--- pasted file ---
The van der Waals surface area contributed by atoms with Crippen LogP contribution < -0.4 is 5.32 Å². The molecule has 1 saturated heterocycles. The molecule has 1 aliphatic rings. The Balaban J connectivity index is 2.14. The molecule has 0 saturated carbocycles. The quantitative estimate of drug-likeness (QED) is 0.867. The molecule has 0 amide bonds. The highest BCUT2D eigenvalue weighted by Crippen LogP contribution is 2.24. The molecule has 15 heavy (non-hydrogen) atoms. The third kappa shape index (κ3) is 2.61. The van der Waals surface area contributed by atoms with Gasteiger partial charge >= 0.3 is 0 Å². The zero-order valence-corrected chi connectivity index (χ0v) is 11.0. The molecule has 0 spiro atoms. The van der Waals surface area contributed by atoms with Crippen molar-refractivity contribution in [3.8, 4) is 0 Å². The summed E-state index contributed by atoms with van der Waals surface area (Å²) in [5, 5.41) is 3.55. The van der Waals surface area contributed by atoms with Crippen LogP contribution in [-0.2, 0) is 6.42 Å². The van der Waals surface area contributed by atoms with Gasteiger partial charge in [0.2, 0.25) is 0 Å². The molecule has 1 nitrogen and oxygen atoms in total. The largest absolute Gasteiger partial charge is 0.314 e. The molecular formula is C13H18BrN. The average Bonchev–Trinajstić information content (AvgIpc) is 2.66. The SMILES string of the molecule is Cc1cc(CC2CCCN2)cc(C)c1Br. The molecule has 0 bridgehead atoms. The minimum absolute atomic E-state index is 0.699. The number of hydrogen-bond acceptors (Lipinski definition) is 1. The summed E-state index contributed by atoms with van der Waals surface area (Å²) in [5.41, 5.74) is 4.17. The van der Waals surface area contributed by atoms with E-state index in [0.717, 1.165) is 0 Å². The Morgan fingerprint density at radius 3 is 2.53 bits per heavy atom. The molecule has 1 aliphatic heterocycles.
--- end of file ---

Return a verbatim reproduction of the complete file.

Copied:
The van der Waals surface area contributed by atoms with Crippen LogP contribution < -0.4 is 5.32 Å². The molecule has 1 saturated heterocycles. The molecule has 1 aliphatic rings. The Balaban J connectivity index is 2.14. The molecule has 0 saturated carbocycles. The quantitative estimate of drug-likeness (QED) is 0.867. The molecule has 0 amide bonds. The highest BCUT2D eigenvalue weighted by Crippen LogP contribution is 2.24. The molecule has 15 heavy (non-hydrogen) atoms. The third kappa shape index (κ3) is 2.61. The van der Waals surface area contributed by atoms with Gasteiger partial charge >= 0.3 is 0 Å². The zero-order valence-corrected chi connectivity index (χ0v) is 11.0. The molecule has 0 spiro atoms. The van der Waals surface area contributed by atoms with Crippen molar-refractivity contribution in [3.8, 4) is 0 Å². The summed E-state index contributed by atoms with van der Waals surface area (Å²) in [5, 5.41) is 3.55. The van der Waals surface area contributed by atoms with Crippen LogP contribution in [-0.2, 0) is 6.42 Å². The van der Waals surface area contributed by atoms with Gasteiger partial charge in [0.2, 0.25) is 0 Å². The molecule has 1 nitrogen and oxygen atoms in total. The largest absolute Gasteiger partial charge is 0.314 e. The molecular formula is C13H18BrN. The average Bonchev–Trinajstić information content (AvgIpc) is 2.66. The SMILES string of the molecule is Cc1cc(CC2CCCN2)cc(C)c1Br. The molecule has 0 bridgehead atoms. The minimum absolute atomic E-state index is 0.699. The number of hydrogen-bond acceptors (Lipinski definition) is 1. The summed E-state index contributed by atoms with van der Waals surface area (Å²) in [5.41, 5.74) is 4.17. The van der Waals surface area contributed by atoms with E-state index in [0.717, 1.165) is 0 Å². The Morgan fingerprint density at radius 3 is 2.53 bits per heavy atom. The molecule has 1 aliphatic heterocycles.